Pushkar Camel Fair

The Pushkar Fair begins on Kartik Shukla Ekadashi, which falls in the month of October-November and goes on for five long days till Kartik Purnima. The fair is synonymous to a cattle fair, as mass trading of cattle, such as camels, horses, cows, goats, and sheep, take place during these five days. After the selling and purchasing of popular breeds, parading of the well bred and decked up cattle take place. Although various animals are traded, camels rule the roost. The camels are washed spanky clean and adorned with various cloths to form interesting patterns. Stalls selling jewelry and other finery for camels are set up. Silver bells and bangles around their hoofs jingle when they walk past the golden sand dunes. A ritual involves piercing the camel's nose. With over 25,000 camels exchanged, the Pushkar Fair is arguably the world's largest camel fair.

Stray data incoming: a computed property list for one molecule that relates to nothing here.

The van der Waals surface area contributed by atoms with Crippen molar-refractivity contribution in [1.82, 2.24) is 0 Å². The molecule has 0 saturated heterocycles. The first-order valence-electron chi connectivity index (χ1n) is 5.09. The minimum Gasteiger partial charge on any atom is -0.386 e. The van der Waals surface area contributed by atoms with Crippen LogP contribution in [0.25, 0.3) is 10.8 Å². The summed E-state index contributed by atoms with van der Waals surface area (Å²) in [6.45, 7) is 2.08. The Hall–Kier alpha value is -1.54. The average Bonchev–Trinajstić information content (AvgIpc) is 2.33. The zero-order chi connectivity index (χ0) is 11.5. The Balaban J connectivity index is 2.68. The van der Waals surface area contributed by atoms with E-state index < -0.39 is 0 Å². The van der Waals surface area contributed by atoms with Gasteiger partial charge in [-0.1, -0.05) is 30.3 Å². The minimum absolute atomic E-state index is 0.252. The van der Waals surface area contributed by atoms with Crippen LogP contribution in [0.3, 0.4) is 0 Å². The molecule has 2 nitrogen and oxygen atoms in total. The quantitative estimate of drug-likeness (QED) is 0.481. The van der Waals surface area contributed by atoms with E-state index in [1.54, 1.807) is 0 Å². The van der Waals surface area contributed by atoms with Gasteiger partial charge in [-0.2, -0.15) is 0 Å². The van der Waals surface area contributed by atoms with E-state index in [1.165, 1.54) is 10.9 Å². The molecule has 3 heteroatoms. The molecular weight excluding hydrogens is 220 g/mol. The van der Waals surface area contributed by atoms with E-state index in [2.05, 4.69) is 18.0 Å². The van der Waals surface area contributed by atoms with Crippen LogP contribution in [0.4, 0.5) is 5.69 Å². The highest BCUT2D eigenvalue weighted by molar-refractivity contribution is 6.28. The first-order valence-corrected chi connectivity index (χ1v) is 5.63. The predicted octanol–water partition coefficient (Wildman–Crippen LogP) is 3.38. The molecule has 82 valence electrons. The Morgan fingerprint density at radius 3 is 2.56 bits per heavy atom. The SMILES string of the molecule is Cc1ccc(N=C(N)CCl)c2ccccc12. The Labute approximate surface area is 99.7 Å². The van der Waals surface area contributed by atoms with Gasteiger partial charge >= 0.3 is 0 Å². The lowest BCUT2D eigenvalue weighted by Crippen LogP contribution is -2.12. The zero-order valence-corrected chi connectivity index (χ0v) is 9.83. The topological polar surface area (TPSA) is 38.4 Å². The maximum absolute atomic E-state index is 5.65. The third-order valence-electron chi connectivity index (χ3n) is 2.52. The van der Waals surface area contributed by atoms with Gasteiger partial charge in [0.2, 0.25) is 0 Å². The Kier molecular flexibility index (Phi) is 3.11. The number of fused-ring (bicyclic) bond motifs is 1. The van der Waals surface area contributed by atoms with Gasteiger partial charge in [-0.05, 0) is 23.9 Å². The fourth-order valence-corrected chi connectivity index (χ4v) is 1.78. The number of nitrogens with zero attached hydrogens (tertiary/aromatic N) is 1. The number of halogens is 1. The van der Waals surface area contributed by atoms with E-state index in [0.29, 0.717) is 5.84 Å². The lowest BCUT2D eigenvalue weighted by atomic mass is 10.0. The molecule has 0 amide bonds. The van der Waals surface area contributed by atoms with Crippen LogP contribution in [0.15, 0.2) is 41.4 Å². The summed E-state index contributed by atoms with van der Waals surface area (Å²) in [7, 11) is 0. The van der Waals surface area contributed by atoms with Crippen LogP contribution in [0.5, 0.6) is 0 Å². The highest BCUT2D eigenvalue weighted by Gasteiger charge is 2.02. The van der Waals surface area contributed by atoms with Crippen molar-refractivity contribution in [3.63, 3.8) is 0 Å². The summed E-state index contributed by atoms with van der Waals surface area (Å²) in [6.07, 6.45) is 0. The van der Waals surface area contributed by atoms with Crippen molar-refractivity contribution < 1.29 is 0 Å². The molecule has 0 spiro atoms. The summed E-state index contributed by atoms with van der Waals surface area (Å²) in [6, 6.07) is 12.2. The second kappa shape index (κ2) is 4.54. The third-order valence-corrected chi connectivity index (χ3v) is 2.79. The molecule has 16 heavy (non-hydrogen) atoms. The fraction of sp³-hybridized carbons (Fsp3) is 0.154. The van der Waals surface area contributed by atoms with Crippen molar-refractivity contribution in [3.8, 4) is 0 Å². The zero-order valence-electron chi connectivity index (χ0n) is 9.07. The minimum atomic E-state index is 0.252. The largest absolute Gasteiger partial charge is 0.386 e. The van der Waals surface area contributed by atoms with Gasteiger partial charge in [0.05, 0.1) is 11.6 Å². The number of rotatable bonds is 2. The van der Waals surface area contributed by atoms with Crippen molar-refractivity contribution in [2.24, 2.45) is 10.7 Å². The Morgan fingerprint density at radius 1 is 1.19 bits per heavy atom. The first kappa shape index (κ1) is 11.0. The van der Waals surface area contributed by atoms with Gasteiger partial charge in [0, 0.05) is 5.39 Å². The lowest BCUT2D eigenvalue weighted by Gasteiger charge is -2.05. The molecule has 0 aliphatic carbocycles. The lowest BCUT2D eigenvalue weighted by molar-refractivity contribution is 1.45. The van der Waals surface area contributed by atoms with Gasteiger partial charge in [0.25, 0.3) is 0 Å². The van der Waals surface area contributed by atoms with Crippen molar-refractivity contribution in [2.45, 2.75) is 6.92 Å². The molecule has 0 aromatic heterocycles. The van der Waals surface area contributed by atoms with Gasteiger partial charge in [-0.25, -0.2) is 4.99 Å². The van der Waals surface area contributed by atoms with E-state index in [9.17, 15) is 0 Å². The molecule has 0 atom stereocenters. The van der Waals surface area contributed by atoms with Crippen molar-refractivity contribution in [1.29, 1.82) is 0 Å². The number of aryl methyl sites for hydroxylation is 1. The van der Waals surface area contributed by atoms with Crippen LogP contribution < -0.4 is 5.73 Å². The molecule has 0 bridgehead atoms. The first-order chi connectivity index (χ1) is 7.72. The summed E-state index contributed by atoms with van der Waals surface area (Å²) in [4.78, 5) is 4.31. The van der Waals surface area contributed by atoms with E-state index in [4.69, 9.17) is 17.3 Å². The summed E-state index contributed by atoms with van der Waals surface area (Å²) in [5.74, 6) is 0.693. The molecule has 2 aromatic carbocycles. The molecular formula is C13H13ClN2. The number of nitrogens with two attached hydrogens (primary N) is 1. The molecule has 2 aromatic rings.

Camel Fair

Another striking feature of the Pushkar Fair is the camel competition. Beautifully decorated camels parade while competing in a beauty contest and the best bedecked camel wins the prize. In one of the competition, large numbers of people are made to sit on the camel's back. The camel now lopes across the sand and throws its riders off its back, amidst cheers and jeers from thousands of spectators. The camel which succeeds in accommodating the maximum number of people on its back, wins the competition. Though spectators take pleasure in the festivity and fervor, it is the animal that enjoys the most. The camels are seen preening before the crowd, seeming to enjoy every bit of attention that they receive during these five days.